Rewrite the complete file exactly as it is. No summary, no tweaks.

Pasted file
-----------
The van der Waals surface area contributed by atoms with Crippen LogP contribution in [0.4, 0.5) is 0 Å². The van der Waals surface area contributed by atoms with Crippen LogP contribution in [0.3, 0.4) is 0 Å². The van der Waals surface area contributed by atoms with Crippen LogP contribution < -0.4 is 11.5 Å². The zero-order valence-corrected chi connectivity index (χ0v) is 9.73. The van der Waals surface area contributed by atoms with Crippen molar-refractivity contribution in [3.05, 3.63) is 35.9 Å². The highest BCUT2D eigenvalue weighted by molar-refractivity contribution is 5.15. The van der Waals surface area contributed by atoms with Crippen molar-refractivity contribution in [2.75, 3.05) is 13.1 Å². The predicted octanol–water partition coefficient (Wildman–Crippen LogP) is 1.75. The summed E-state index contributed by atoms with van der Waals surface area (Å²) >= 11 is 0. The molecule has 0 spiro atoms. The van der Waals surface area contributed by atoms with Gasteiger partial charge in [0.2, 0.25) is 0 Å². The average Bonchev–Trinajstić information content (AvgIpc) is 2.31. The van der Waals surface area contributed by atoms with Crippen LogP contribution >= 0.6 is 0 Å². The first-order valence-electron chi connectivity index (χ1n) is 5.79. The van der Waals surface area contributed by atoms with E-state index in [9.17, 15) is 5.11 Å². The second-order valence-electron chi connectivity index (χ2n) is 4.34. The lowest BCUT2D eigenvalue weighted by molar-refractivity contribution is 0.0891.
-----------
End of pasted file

The van der Waals surface area contributed by atoms with Crippen LogP contribution in [0.4, 0.5) is 0 Å². The van der Waals surface area contributed by atoms with Crippen LogP contribution in [0.3, 0.4) is 0 Å². The van der Waals surface area contributed by atoms with Crippen LogP contribution < -0.4 is 11.5 Å². The zero-order valence-corrected chi connectivity index (χ0v) is 9.73. The van der Waals surface area contributed by atoms with Crippen molar-refractivity contribution in [3.05, 3.63) is 35.9 Å². The highest BCUT2D eigenvalue weighted by molar-refractivity contribution is 5.15. The van der Waals surface area contributed by atoms with Crippen molar-refractivity contribution in [2.75, 3.05) is 13.1 Å². The predicted octanol–water partition coefficient (Wildman–Crippen LogP) is 1.75. The summed E-state index contributed by atoms with van der Waals surface area (Å²) >= 11 is 0. The molecule has 0 spiro atoms. The van der Waals surface area contributed by atoms with Gasteiger partial charge in [0.2, 0.25) is 0 Å². The average Bonchev–Trinajstić information content (AvgIpc) is 2.31. The van der Waals surface area contributed by atoms with Crippen LogP contribution >= 0.6 is 0 Å². The first-order valence-electron chi connectivity index (χ1n) is 5.79. The van der Waals surface area contributed by atoms with E-state index in [9.17, 15) is 5.11 Å². The second-order valence-electron chi connectivity index (χ2n) is 4.34. The lowest BCUT2D eigenvalue weighted by molar-refractivity contribution is 0.0891.